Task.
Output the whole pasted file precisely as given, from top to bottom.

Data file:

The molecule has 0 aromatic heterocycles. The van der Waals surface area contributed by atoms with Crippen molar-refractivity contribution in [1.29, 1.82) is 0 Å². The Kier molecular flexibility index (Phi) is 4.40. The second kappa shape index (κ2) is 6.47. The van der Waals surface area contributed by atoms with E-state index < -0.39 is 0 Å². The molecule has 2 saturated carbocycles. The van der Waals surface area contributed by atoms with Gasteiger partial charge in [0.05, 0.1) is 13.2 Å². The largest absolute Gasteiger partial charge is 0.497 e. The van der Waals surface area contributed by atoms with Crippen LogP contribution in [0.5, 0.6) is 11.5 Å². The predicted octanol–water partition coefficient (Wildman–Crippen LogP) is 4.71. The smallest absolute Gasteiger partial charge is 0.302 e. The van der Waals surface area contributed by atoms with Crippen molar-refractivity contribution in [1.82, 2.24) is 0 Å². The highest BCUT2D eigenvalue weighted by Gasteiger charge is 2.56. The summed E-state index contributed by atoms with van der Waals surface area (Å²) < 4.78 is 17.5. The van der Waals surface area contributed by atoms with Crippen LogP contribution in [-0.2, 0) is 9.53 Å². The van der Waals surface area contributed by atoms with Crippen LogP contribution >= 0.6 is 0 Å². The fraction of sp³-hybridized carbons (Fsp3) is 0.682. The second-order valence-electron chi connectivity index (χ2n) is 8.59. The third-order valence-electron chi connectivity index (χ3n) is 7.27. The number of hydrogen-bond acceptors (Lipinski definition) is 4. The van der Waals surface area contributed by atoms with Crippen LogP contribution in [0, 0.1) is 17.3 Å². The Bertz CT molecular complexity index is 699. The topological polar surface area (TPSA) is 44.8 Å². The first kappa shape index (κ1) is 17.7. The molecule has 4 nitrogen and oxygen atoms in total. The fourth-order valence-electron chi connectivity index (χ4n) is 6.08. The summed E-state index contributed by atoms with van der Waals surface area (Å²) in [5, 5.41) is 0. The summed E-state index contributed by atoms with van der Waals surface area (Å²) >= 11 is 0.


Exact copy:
The molecule has 0 aromatic heterocycles. The van der Waals surface area contributed by atoms with Crippen molar-refractivity contribution in [1.29, 1.82) is 0 Å². The Kier molecular flexibility index (Phi) is 4.40. The second kappa shape index (κ2) is 6.47. The van der Waals surface area contributed by atoms with E-state index < -0.39 is 0 Å². The molecule has 2 saturated carbocycles. The van der Waals surface area contributed by atoms with Gasteiger partial charge in [0.05, 0.1) is 13.2 Å². The largest absolute Gasteiger partial charge is 0.497 e. The van der Waals surface area contributed by atoms with Crippen LogP contribution in [0.5, 0.6) is 11.5 Å². The predicted octanol–water partition coefficient (Wildman–Crippen LogP) is 4.71. The smallest absolute Gasteiger partial charge is 0.302 e. The van der Waals surface area contributed by atoms with Crippen molar-refractivity contribution in [1.82, 2.24) is 0 Å². The highest BCUT2D eigenvalue weighted by Gasteiger charge is 2.56. The summed E-state index contributed by atoms with van der Waals surface area (Å²) < 4.78 is 17.5. The van der Waals surface area contributed by atoms with Crippen LogP contribution in [-0.2, 0) is 9.53 Å². The van der Waals surface area contributed by atoms with Crippen LogP contribution >= 0.6 is 0 Å². The fraction of sp³-hybridized carbons (Fsp3) is 0.682. The second-order valence-electron chi connectivity index (χ2n) is 8.59. The third-order valence-electron chi connectivity index (χ3n) is 7.27. The number of hydrogen-bond acceptors (Lipinski definition) is 4. The van der Waals surface area contributed by atoms with Crippen LogP contribution in [0, 0.1) is 17.3 Å². The Bertz CT molecular complexity index is 699. The topological polar surface area (TPSA) is 44.8 Å². The first kappa shape index (κ1) is 17.7. The molecule has 4 nitrogen and oxygen atoms in total. The fourth-order valence-electron chi connectivity index (χ4n) is 6.08. The summed E-state index contributed by atoms with van der Waals surface area (Å²) in [5, 5.41) is 0. The summed E-state index contributed by atoms with van der Waals surface area (Å²) >= 11 is 0.